Chi chak alive!

My post today has been inspired by a humorous chat I enjoyed with two of our guests this morning. This lovely couple had arrived on Friday for a two-night romantic break to celebrate their 32nd wedding anniversary. Lee had booked it as a surprise for his wife, and so could not tell her that he had been sometimes reading my blog. When he told me, in front of his wife, how entertaining he had found my posts, he particularly referred to the one I had entitled, ‘Almost down the rabbit hole!’ and we enjoyed a huge laugh together over my unfortunate incident! (

dining room, blenheim lodge, lake district

Here is a photo of our dining room at Blenheim Lodge. The table in the foreground was where I was having a laugh together with him and his wife.

Lee’s reference to that post reminded me of an incident in my youth, which I hope will make enjoyable reading. It involved a gullible 11-year old (me) who believed the old wife’s tale that dismembered chi chaks’ tails will jump into the nearest person’s ear. (Perhaps I still think so. I come from Singapore and we call the house geckos or lizards there chi chaks because of the chattering noise they make.)

Chi chaks are harmless and are actually very useful for eating and keeping down the usual insects that patrol any tropical home. One gets used to seeing them on the walls and ceilings of the house, but very, very seldom are they to be found on the floor. I remember the incident described below very clearly indeed.

chi chak, singapore

What a chi chak looks like. (Photo courtesy of

There is a large first floor landing in my childhood home, and the family bathroom and three bedrooms lead off it. That sunny evening, I had just come out of the shower and was heading into my room to get dressed. I was probably about halfway across the landing when I stepped on something colder and lumpier than the flat concrete floor. I could not think what it was, as our servant always kept the our floors clean and free of any obstacles. This ‘thing’, however, was not only lumpy but also slightly squidgy.

And then IT wriggled. Letting out a squeal of fright, I hurriedly lifted up my foot only to see a speedy blur of movement which I recognised as a lizard without its tail. I had stepped on that poor lizard and it had detached itself from its tail in order to escape. Now I could see a tailless lizard running hell for leather to safety. Meanwhile, I stood stock still with shock as I watched the detached tailing doing high jumps. What was I to do?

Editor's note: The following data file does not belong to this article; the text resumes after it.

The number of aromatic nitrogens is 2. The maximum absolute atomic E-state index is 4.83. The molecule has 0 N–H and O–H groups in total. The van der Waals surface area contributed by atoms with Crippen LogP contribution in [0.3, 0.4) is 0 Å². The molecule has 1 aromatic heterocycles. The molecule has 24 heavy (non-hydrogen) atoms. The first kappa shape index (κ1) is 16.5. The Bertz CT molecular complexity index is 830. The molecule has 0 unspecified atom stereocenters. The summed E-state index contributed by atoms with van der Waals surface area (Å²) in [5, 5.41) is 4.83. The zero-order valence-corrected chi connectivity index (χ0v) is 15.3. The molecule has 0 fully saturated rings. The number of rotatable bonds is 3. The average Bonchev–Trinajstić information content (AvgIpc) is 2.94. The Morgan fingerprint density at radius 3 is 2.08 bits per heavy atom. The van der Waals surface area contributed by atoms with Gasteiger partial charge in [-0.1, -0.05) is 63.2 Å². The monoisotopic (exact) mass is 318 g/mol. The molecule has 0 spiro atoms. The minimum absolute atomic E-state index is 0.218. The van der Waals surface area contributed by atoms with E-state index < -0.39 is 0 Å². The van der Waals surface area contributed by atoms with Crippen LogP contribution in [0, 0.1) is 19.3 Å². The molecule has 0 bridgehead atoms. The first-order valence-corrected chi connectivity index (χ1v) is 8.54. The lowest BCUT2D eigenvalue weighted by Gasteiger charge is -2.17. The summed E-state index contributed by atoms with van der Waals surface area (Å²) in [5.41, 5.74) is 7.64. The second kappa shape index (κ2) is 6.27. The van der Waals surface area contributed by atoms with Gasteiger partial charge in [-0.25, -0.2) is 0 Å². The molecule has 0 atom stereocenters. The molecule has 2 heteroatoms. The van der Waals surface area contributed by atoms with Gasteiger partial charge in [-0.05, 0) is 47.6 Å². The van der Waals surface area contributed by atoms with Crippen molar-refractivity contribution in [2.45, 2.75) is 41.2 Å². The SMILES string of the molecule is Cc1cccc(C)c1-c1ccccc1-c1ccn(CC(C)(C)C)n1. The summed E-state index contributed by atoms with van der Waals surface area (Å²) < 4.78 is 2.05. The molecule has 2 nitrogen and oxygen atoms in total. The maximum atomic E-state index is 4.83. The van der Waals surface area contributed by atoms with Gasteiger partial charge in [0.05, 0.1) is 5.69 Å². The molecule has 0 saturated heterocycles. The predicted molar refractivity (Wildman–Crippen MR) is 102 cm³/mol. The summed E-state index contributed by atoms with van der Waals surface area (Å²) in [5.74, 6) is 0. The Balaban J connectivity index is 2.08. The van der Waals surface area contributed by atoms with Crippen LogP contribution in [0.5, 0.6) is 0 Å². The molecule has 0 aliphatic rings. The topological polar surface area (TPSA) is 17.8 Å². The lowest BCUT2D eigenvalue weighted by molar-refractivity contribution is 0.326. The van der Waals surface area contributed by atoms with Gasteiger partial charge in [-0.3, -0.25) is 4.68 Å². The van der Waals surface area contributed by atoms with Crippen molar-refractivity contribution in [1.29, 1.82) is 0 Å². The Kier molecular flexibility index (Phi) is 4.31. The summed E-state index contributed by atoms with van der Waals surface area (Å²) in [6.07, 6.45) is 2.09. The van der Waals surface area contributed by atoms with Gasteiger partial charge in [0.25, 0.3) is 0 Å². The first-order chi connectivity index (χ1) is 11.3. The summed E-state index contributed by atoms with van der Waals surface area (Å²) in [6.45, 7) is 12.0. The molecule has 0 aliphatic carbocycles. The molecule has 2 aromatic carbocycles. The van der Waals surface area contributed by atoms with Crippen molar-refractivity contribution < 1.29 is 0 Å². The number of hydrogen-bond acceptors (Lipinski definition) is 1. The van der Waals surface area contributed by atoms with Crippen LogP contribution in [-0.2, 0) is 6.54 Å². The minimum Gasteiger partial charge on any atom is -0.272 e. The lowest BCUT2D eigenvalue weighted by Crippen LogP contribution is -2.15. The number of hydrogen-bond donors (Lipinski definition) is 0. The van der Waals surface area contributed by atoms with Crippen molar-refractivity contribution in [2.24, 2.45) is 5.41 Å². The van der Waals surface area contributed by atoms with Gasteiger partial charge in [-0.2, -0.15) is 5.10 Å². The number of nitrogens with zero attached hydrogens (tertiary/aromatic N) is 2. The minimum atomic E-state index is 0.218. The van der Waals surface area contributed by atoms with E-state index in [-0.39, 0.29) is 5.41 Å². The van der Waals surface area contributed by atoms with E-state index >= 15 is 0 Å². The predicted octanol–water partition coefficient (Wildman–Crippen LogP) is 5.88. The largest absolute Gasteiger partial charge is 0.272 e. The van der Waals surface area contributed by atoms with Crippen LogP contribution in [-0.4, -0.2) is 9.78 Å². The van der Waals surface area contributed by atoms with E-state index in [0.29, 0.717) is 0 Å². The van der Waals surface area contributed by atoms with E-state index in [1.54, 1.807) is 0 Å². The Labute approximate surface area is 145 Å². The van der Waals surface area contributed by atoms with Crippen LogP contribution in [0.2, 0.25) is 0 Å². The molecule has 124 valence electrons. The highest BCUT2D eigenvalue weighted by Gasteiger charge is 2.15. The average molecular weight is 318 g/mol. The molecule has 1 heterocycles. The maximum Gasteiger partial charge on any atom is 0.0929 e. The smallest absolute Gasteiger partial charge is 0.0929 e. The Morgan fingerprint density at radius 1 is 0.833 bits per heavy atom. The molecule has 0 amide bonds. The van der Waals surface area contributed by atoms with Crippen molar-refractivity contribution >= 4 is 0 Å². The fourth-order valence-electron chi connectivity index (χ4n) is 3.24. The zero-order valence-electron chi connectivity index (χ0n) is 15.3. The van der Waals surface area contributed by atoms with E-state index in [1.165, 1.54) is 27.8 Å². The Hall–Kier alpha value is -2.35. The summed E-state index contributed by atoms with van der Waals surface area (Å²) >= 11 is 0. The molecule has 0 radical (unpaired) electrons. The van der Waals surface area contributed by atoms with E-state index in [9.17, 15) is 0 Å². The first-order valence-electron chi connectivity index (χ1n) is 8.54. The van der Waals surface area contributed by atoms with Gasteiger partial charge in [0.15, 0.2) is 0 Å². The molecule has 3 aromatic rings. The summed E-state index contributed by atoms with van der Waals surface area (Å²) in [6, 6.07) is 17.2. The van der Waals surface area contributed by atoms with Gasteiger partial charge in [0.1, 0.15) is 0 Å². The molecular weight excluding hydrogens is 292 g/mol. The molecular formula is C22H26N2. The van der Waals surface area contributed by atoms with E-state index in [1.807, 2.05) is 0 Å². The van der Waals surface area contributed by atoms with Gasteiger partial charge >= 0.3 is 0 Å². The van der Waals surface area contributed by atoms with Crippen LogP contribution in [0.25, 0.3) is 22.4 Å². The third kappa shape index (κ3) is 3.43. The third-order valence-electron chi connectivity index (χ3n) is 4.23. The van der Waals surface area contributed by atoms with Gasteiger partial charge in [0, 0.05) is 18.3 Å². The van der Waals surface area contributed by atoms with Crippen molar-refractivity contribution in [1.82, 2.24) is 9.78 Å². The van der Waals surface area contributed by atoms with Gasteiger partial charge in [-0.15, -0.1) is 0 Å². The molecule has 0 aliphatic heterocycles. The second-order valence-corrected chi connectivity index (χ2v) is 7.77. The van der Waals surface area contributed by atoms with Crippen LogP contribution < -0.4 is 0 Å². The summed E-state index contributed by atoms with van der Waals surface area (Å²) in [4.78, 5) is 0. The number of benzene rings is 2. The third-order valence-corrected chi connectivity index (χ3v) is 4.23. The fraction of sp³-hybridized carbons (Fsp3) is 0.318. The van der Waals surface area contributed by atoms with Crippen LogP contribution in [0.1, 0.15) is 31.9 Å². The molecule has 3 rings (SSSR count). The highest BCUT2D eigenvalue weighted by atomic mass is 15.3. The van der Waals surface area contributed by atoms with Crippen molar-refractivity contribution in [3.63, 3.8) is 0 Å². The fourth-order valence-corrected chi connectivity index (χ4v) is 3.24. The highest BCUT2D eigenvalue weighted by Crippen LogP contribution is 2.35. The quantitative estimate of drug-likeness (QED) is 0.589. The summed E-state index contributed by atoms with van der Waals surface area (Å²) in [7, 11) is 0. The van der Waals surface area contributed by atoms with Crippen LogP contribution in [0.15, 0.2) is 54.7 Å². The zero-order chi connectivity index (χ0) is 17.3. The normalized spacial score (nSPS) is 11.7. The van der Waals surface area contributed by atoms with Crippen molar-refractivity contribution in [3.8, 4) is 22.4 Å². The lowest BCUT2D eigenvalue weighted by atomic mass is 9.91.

I remembered all those stories of detached chi chaks’ tails jumping into unsuspecting people’s ears. I did not dare move forward or backward because that detached tail was flipping about frenziedly and I did not know which way it would jump. All I had on me was the towel that was concealing my modesty. I could not run as my feet were still wet and I would slip on the concrete floor. Oh dear!

As I pondered wildly in my 11-year old mind as to the best action available to me, I noticed that that tail was starting to hop less and limp more. I was not concerned about the gecko as I knew that its tail would grow back. It had probably experienced as much of a shock as I did. Poor thing. Chi chaks only shed their tails when they feel endangered and are desperate to escape.

However, now that the lizard’s tail seemed to have lost its momentum, my mind seemed to clear, and then I began to entertain the utmost disgust of my foot stepping on that little chi chak. Yuk! I kept replaying that horrible instance of stepping on a cold and slightly squashy reptile. I could still feel the sensation of doing so. I had just washed, and now my foot felt contaminated.

So I clutched my towel to my skinny frame and hopped back to the bathroom to wash my foot again and again and again. Eventually, I gave up. My foot was probably the cleanest foot in Singapore at that time of the evening on that day! Nothing but time was going to take away that horrible sensation of stepping on that poor traumatised chi chak.

I laugh at myself now as I think back to that well-remembered day. But do you know what? I can feel the underside of my right foot tingling lightly as I write. I think my right sole is harking back to that awful feeling of chi chak ‘stomping’ on that fateful day!

Blenheim Lodge was built in 1868 and must seen much and hold LOADS of memories.

Blenheim Lodge was built in 1868 and must seen much and hold LOADS of memories. What it does not hold are chi chaks! I am so glad I will NEVER have the misfortune of stepping on a chi chak at our guest house, and frightening it into losing its tail!

Blenheim Lodge . . . panoramic Lake views, peace and tranquillity, nestled against acres of beautiful fields and woodlands, in the heart of the English Lake District National Park.’

Visit our website:


Telephone: 015394 43440

This entry was posted in B&B guests, bed and breakfast late availability, Behind the scenes in a B&B, Blenheim Lodge, bowness-on-windermere, childhood, English Lake District, english lake district, lake district breaks, lake district holiday, lake district special offers, late availability, Singapore, Special Offers, Spring breaks, travel, Winter break in the Lake District and tagged , , , , , , , , . Bookmark the permalink.